On Wednesday, a 26-year-old game programmer in London walked into his boss's office and closed the door. The Duke is dead, he said. I'm sorry, I think I need to be at home today. The boss nodded gravely. I understand, he said, take all the time you need. Cleaning his glasses on his shirt, the programmer confessed: I really didn't think this would affect me so much. The boss told him that it was perfectly fine to feel this way, and said he would see him on Monday. The programmer thanked him and headed for the door. His hand trembled on the doorknob.
On Thursday, a 33-year-old art director in Boston drove to a quarry with his buddies. There, they drained cheap cans of beer and hurled them at the horizon. After three hours, the art director tore off his shirt and climbed up on the roof of his black Dodge Rampage. Nothing matters anymore, he yelled, and emptied the clip of a compact handgun into the air. Shortly thereafter, he was arrested. As the cops slapped on handcuffs and ushered him into the back of the police car, he yelled: what's up, you pigs gonna give me a hard time? One of the cops leaned close to his ear and whispered: not tonight.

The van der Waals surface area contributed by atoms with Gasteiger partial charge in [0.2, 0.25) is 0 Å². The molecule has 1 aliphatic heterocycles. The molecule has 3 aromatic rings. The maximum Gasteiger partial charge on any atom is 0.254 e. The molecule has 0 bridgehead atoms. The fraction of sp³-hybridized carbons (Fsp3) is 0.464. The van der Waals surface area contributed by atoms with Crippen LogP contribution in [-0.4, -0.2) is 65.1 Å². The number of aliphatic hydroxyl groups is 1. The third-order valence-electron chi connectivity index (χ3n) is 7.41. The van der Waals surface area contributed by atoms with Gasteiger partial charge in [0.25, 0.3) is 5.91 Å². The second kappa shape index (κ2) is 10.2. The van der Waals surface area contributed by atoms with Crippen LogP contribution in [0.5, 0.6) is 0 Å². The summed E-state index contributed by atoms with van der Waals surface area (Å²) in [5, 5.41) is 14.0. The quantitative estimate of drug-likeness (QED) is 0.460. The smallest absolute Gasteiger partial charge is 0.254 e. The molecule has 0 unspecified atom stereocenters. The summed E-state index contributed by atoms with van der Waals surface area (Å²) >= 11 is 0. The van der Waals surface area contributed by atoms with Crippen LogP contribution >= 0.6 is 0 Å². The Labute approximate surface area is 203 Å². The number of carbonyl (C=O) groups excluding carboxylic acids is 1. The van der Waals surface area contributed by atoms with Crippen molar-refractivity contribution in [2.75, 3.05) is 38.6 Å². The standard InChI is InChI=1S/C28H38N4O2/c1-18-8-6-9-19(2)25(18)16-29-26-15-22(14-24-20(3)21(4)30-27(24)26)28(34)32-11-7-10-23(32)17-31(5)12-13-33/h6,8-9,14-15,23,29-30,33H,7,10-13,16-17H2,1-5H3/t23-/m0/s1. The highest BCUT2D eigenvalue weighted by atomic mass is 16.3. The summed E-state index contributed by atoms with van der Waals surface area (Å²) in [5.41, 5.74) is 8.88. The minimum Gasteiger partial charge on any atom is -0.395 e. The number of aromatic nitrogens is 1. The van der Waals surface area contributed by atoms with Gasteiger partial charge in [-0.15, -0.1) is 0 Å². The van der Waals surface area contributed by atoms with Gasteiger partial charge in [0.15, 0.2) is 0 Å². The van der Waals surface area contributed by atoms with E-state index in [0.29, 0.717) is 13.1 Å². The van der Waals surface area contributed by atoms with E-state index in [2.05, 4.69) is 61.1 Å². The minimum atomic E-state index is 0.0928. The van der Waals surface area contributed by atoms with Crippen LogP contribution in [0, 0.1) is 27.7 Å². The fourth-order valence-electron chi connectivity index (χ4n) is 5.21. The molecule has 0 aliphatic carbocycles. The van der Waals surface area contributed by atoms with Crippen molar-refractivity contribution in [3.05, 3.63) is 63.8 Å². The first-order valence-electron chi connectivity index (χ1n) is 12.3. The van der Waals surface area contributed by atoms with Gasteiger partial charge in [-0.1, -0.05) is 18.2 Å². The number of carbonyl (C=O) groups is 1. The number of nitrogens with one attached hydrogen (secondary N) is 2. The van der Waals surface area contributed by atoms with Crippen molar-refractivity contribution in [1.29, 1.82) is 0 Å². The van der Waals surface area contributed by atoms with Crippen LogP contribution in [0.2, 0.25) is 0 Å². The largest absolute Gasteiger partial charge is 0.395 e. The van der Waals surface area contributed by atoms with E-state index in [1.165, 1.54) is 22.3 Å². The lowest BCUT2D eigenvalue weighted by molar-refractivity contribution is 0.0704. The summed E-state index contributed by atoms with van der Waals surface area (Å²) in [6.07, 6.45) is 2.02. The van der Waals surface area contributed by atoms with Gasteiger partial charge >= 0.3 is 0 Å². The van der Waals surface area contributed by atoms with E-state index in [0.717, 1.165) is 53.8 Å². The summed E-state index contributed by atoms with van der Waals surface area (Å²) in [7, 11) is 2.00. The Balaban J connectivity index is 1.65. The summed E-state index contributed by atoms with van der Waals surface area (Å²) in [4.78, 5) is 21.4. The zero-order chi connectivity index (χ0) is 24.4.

On Friday, a 42-year-old executive producer in Texas took his young son to view the funeral procession. They watched the horses, the marching band and the police escort file past the crowds, and the producer hoped for a glimpse of the casket. His son tugged at his hand. This is boring, he said, why does everyone care so much? The producer looked down at him and said it was one of those things he would understand when he was older.